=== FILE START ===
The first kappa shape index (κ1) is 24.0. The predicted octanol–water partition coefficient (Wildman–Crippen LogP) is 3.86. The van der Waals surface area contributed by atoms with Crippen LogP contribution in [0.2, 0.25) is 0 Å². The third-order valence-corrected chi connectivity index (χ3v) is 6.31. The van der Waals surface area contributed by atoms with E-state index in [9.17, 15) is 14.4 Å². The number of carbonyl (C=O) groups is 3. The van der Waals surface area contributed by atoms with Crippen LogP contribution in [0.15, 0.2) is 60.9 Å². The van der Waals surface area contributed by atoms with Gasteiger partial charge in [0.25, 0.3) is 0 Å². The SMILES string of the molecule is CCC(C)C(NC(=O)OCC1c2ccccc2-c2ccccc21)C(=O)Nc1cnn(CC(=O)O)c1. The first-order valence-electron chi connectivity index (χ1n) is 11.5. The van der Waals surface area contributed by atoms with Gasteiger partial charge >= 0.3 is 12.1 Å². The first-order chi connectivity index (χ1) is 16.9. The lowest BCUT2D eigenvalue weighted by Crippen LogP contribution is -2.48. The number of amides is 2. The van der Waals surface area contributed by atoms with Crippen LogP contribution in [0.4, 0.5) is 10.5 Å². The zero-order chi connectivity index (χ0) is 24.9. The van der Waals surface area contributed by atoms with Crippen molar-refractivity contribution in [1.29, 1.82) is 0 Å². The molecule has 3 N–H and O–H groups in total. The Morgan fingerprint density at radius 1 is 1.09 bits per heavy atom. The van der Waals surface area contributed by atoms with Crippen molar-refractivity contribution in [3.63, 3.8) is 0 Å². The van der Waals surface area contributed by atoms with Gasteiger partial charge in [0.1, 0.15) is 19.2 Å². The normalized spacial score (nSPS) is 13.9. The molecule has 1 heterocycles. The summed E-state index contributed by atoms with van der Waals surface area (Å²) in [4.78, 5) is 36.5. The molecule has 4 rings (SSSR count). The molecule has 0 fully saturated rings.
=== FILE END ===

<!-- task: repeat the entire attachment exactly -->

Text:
The first kappa shape index (κ1) is 24.0. The predicted octanol–water partition coefficient (Wildman–Crippen LogP) is 3.86. The van der Waals surface area contributed by atoms with Crippen LogP contribution in [0.2, 0.25) is 0 Å². The third-order valence-corrected chi connectivity index (χ3v) is 6.31. The van der Waals surface area contributed by atoms with E-state index in [9.17, 15) is 14.4 Å². The number of carbonyl (C=O) groups is 3. The van der Waals surface area contributed by atoms with Crippen LogP contribution in [0.15, 0.2) is 60.9 Å². The van der Waals surface area contributed by atoms with Gasteiger partial charge in [0.25, 0.3) is 0 Å². The SMILES string of the molecule is CCC(C)C(NC(=O)OCC1c2ccccc2-c2ccccc21)C(=O)Nc1cnn(CC(=O)O)c1. The first-order valence-electron chi connectivity index (χ1n) is 11.5. The van der Waals surface area contributed by atoms with Gasteiger partial charge >= 0.3 is 12.1 Å². The first-order chi connectivity index (χ1) is 16.9. The lowest BCUT2D eigenvalue weighted by Crippen LogP contribution is -2.48. The number of amides is 2. The van der Waals surface area contributed by atoms with Crippen LogP contribution in [0.4, 0.5) is 10.5 Å². The zero-order chi connectivity index (χ0) is 24.9. The van der Waals surface area contributed by atoms with Crippen molar-refractivity contribution in [1.29, 1.82) is 0 Å². The molecule has 3 N–H and O–H groups in total. The Morgan fingerprint density at radius 1 is 1.09 bits per heavy atom. The van der Waals surface area contributed by atoms with Crippen molar-refractivity contribution in [3.63, 3.8) is 0 Å². The van der Waals surface area contributed by atoms with Gasteiger partial charge in [0.1, 0.15) is 19.2 Å². The normalized spacial score (nSPS) is 13.9. The molecule has 1 heterocycles. The summed E-state index contributed by atoms with van der Waals surface area (Å²) in [4.78, 5) is 36.5. The molecule has 4 rings (SSSR count). The molecule has 0 fully saturated rings.